Tuesday, March 16, 2010

Only One Party?

Jonathan Chait writes in TNR:

But nobody who recalls Bush v. Gore could completely rule out five Republican justices deciding on a wildly activist ruling on a high-stakes political fight.

Since as far as I know, SCOTUS justices have no political affiliation, I decided to do a Google hit count:

  • “Republican Justices”:  16100
  • “Democratic Justices”:  3880

Not as bad as I expected, but pretty bad.

Bleg: can someone explain to me how this is supposed to work? If you had asked me, I would have said that legislation passed by Congress – not "deemed passed", but actually passed – had to be identical in both their House and Senate versions; if they were not, then the legislation went to a House-Senate conference to hash out the differences.  Now the House is attempting to pass the Senate’s version of Obama care “with changes” as part of a “rule”.  Doesn’t the Senate have to vote on those changes?  And if so, does it not require a 60% cloture vote?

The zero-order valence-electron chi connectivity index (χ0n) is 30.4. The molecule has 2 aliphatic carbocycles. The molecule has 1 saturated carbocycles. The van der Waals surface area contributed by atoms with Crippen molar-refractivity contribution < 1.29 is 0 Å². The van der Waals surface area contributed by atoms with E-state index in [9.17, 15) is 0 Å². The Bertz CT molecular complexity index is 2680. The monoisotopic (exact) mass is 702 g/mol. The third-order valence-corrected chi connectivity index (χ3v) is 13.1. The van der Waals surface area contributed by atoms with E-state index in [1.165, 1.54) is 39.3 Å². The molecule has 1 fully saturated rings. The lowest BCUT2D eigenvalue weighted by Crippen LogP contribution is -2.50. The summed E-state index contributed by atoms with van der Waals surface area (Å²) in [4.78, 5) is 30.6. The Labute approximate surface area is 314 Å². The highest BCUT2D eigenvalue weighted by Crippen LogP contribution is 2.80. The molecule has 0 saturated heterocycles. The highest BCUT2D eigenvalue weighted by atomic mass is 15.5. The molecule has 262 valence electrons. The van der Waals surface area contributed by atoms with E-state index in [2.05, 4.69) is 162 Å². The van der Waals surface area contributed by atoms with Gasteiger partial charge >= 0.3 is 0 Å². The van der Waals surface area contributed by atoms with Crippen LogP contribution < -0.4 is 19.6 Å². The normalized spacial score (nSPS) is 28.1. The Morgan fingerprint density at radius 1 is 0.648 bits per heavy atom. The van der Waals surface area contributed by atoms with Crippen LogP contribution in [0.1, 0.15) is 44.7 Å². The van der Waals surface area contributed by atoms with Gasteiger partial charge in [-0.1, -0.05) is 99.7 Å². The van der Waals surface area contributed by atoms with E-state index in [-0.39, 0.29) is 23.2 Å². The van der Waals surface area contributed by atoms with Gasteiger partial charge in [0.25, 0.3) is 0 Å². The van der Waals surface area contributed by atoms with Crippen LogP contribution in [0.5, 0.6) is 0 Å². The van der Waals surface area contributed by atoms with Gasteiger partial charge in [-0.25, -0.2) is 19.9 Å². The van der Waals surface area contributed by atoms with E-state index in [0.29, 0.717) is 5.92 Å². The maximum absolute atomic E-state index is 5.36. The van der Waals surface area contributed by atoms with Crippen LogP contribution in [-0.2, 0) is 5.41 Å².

This is all supposed to be part of a process called “reconciliation”, but Byron York’s attempt at explaining that process contains sentences like this:

On August 2, 1989, the House adopted a rule (H.Res. 221) that automatically incorporated into the text of the bill made in order for consideration a provision that prohibited smoking on domestic airline flights of two hours or less duration.  [Emphasis added.]

SweetMotherofJesus, is that even a complete sentence?  What is that bold-faced clause that seemed to have parachuted into the middle of sentence in which it doesn’t actually belong!

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